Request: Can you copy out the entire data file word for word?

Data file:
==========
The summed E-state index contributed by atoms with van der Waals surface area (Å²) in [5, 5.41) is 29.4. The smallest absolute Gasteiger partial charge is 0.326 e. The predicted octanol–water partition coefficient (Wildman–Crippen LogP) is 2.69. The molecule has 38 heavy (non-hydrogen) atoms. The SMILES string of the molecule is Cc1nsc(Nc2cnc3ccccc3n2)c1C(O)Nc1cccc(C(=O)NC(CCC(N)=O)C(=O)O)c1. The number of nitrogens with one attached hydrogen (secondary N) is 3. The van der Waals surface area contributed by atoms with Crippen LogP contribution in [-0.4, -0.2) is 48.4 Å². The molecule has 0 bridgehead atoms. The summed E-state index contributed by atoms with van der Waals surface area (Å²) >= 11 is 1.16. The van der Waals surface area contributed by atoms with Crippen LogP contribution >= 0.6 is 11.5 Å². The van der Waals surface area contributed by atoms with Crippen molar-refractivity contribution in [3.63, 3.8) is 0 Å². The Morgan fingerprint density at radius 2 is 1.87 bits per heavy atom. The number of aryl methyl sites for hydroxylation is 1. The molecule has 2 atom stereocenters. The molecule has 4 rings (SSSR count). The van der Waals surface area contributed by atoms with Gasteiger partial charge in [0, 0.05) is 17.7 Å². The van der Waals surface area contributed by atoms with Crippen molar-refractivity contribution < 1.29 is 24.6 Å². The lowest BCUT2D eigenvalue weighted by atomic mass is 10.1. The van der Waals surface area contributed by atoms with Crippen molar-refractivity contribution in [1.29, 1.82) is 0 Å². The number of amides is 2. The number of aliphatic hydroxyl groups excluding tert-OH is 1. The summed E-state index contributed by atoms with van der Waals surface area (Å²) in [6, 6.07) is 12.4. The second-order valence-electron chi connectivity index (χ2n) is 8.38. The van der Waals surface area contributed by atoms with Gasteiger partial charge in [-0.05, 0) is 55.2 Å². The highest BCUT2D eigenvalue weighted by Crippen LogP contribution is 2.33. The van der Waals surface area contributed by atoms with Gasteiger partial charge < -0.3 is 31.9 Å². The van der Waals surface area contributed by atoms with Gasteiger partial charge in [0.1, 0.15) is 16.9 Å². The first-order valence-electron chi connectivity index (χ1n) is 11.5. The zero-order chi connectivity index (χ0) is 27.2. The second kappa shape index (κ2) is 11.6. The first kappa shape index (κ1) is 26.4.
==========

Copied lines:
The summed E-state index contributed by atoms with van der Waals surface area (Å²) in [5, 5.41) is 29.4. The smallest absolute Gasteiger partial charge is 0.326 e. The predicted octanol–water partition coefficient (Wildman–Crippen LogP) is 2.69. The molecule has 38 heavy (non-hydrogen) atoms. The SMILES string of the molecule is Cc1nsc(Nc2cnc3ccccc3n2)c1C(O)Nc1cccc(C(=O)NC(CCC(N)=O)C(=O)O)c1. The number of nitrogens with one attached hydrogen (secondary N) is 3. The van der Waals surface area contributed by atoms with Crippen LogP contribution in [-0.4, -0.2) is 48.4 Å². The molecule has 0 bridgehead atoms. The summed E-state index contributed by atoms with van der Waals surface area (Å²) >= 11 is 1.16. The van der Waals surface area contributed by atoms with Crippen LogP contribution >= 0.6 is 11.5 Å². The van der Waals surface area contributed by atoms with Crippen molar-refractivity contribution in [3.63, 3.8) is 0 Å². The Morgan fingerprint density at radius 2 is 1.87 bits per heavy atom. The number of aryl methyl sites for hydroxylation is 1. The molecule has 2 atom stereocenters. The molecule has 4 rings (SSSR count). The van der Waals surface area contributed by atoms with Gasteiger partial charge in [0, 0.05) is 17.7 Å². The van der Waals surface area contributed by atoms with Crippen molar-refractivity contribution < 1.29 is 24.6 Å². The lowest BCUT2D eigenvalue weighted by atomic mass is 10.1. The van der Waals surface area contributed by atoms with Crippen molar-refractivity contribution in [1.29, 1.82) is 0 Å². The number of amides is 2. The number of aliphatic hydroxyl groups excluding tert-OH is 1. The summed E-state index contributed by atoms with van der Waals surface area (Å²) in [6, 6.07) is 12.4. The second-order valence-electron chi connectivity index (χ2n) is 8.38. The van der Waals surface area contributed by atoms with Gasteiger partial charge in [-0.05, 0) is 55.2 Å². The highest BCUT2D eigenvalue weighted by Crippen LogP contribution is 2.33. The van der Waals surface area contributed by atoms with Gasteiger partial charge < -0.3 is 31.9 Å². The van der Waals surface area contributed by atoms with Gasteiger partial charge in [0.1, 0.15) is 16.9 Å². The first-order valence-electron chi connectivity index (χ1n) is 11.5. The zero-order chi connectivity index (χ0) is 27.2. The second kappa shape index (κ2) is 11.6. The first kappa shape index (κ1) is 26.4.